|Interrogating the Project of Military History|
April 27 - After only two people besides myself showed up for last week's History of War readings group, I asked a grad student to look into it. He e-mailed me over the weekend to say that he had been in touch with nine of the grad students in military history. There was a strong consensus in favor of continuing the readings group. Finding a common time was a problem, however. In addition, some students felt genuinely overwhelmed by their existing schedules. Others said they would like more control over the readings and the way the sessions are run. As for anything to do with "force and culture," I had the impression they wouldn't go near it without receiving academic credit for it, though if credit were offered most said they'd sign up for such a course.
I wrote back:
|Thanks for taking the lead on this. I think that ideally, the mil his grad students should be able to sustain a readings group without any faculty input at all, so most of what you say is music to my ears. I do think it would be wise to have readings from time to time that would draw students from other fields, as it will give all of you early exposure to seeing how the questions that scholars in other fields ask of military affairs tends to differ from our own. This has a practical benefit when mil his grad students go on the job market, but I also think it helps them better explain the concerns of our field to them and to ourselves.|
I hope they'll take this suggestion to heart. I know that in the months before I had my interview here at Ohio State and gave my job talk, I made a point of organizing a readings group that specifically dealt with early US history, not military history, given the strong assumption out there in academe that military historians don't know anything beyond military history. I also went through every major journal for the past five years, culling out any article that relevant to what a military historian should know. (That is why the most recent reading was James McPherson's presidential address.) Those two precautions certainly increased my confidence level going into the job interview and job talk.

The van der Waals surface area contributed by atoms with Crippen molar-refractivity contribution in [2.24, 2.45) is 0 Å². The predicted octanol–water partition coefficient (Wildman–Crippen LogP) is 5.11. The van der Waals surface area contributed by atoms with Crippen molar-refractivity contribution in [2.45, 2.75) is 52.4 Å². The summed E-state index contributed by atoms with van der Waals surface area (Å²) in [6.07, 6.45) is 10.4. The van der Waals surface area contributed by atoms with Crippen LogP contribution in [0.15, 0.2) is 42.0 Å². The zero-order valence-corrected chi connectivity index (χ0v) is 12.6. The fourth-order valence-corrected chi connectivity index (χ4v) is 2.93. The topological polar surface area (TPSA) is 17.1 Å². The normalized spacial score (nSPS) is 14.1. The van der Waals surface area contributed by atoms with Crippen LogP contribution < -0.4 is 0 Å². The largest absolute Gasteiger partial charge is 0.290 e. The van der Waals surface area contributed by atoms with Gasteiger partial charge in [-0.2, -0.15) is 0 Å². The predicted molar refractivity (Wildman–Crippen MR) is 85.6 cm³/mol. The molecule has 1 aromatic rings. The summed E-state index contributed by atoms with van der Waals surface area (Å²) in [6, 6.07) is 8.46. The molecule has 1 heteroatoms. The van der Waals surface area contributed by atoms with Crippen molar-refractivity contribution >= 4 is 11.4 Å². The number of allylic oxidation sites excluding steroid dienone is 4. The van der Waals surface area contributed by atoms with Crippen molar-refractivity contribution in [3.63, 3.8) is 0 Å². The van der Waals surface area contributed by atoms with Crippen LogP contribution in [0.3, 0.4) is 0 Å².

They may indeed have saved me from disaster, for as soon as I completed the job talk and asked for questions, hands shot up from two faculty members who were quite obviously gunning for me, both of them intent on demonstrating that I knew nothing of early US history beyond the Civil War. One of them was my (now) colleague and friend Saul Cornell, who asked me to resolve a long list of major historiographical debates then current (e.g., the debate between Eugene D. Genovese and James Oakes about whether antebellum Southern society was pre-capitalistic or capitalistic). After serving up this little bundle of would-be poison, he boomed cheerily, "Make your career!"
In a way, I did--or at least I got my career started. I didn't resolve the Genovese-Oakes debate, of course, or any of the others, but I was able to speak about them conversantly enough that no one in the room could say thenceforth I didn't know anything beyond military history. After that, the questions got progressively less aggressive and more genuinely curious, until by the end of 45 minutes of Q&A I got a warm round of applause.